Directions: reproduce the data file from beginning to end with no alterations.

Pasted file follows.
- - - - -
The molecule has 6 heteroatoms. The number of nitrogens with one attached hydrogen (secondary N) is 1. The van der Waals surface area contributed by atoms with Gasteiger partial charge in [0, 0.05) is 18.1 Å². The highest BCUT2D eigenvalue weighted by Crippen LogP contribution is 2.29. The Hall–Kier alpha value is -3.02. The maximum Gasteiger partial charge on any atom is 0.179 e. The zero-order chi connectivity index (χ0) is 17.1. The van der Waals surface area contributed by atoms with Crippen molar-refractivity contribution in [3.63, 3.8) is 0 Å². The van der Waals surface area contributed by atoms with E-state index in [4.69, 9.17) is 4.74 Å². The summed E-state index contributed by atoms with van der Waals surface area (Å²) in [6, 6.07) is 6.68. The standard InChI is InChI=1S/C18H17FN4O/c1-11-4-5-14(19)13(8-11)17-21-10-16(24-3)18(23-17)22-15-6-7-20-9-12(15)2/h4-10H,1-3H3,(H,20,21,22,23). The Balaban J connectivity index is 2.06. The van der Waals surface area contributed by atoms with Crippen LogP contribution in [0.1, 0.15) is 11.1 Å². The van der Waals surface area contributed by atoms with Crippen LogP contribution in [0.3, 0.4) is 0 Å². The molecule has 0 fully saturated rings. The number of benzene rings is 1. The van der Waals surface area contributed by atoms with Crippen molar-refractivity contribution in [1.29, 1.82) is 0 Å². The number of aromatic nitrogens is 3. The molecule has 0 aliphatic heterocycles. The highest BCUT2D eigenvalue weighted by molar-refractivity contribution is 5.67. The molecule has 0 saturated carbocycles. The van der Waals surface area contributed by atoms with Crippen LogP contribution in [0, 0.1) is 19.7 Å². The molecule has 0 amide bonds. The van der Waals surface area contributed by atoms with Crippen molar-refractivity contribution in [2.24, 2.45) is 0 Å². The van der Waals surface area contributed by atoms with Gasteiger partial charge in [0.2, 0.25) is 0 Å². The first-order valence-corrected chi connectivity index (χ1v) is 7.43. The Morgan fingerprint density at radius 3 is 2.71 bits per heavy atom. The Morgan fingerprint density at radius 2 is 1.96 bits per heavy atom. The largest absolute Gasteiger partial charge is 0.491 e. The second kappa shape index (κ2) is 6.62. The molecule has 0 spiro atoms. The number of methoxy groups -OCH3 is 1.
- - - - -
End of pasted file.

The molecule has 6 heteroatoms. The number of nitrogens with one attached hydrogen (secondary N) is 1. The van der Waals surface area contributed by atoms with Gasteiger partial charge in [0, 0.05) is 18.1 Å². The highest BCUT2D eigenvalue weighted by Crippen LogP contribution is 2.29. The Hall–Kier alpha value is -3.02. The maximum Gasteiger partial charge on any atom is 0.179 e. The zero-order chi connectivity index (χ0) is 17.1. The van der Waals surface area contributed by atoms with Crippen molar-refractivity contribution in [3.63, 3.8) is 0 Å². The van der Waals surface area contributed by atoms with E-state index in [4.69, 9.17) is 4.74 Å². The summed E-state index contributed by atoms with van der Waals surface area (Å²) in [6, 6.07) is 6.68. The standard InChI is InChI=1S/C18H17FN4O/c1-11-4-5-14(19)13(8-11)17-21-10-16(24-3)18(23-17)22-15-6-7-20-9-12(15)2/h4-10H,1-3H3,(H,20,21,22,23). The Balaban J connectivity index is 2.06. The van der Waals surface area contributed by atoms with Crippen LogP contribution in [0.1, 0.15) is 11.1 Å². The van der Waals surface area contributed by atoms with Crippen LogP contribution in [0.3, 0.4) is 0 Å². The molecule has 0 fully saturated rings. The number of benzene rings is 1. The van der Waals surface area contributed by atoms with Crippen molar-refractivity contribution in [1.29, 1.82) is 0 Å². The number of aromatic nitrogens is 3. The molecule has 0 aliphatic heterocycles. The highest BCUT2D eigenvalue weighted by molar-refractivity contribution is 5.67. The molecule has 0 saturated carbocycles. The van der Waals surface area contributed by atoms with Crippen LogP contribution in [0, 0.1) is 19.7 Å². The molecule has 0 amide bonds. The van der Waals surface area contributed by atoms with Crippen molar-refractivity contribution in [2.24, 2.45) is 0 Å². The van der Waals surface area contributed by atoms with Gasteiger partial charge in [0.2, 0.25) is 0 Å². The first-order valence-corrected chi connectivity index (χ1v) is 7.43. The Morgan fingerprint density at radius 3 is 2.71 bits per heavy atom. The Morgan fingerprint density at radius 2 is 1.96 bits per heavy atom. The largest absolute Gasteiger partial charge is 0.491 e. The second kappa shape index (κ2) is 6.62. The molecule has 0 spiro atoms. The number of methoxy groups -OCH3 is 1.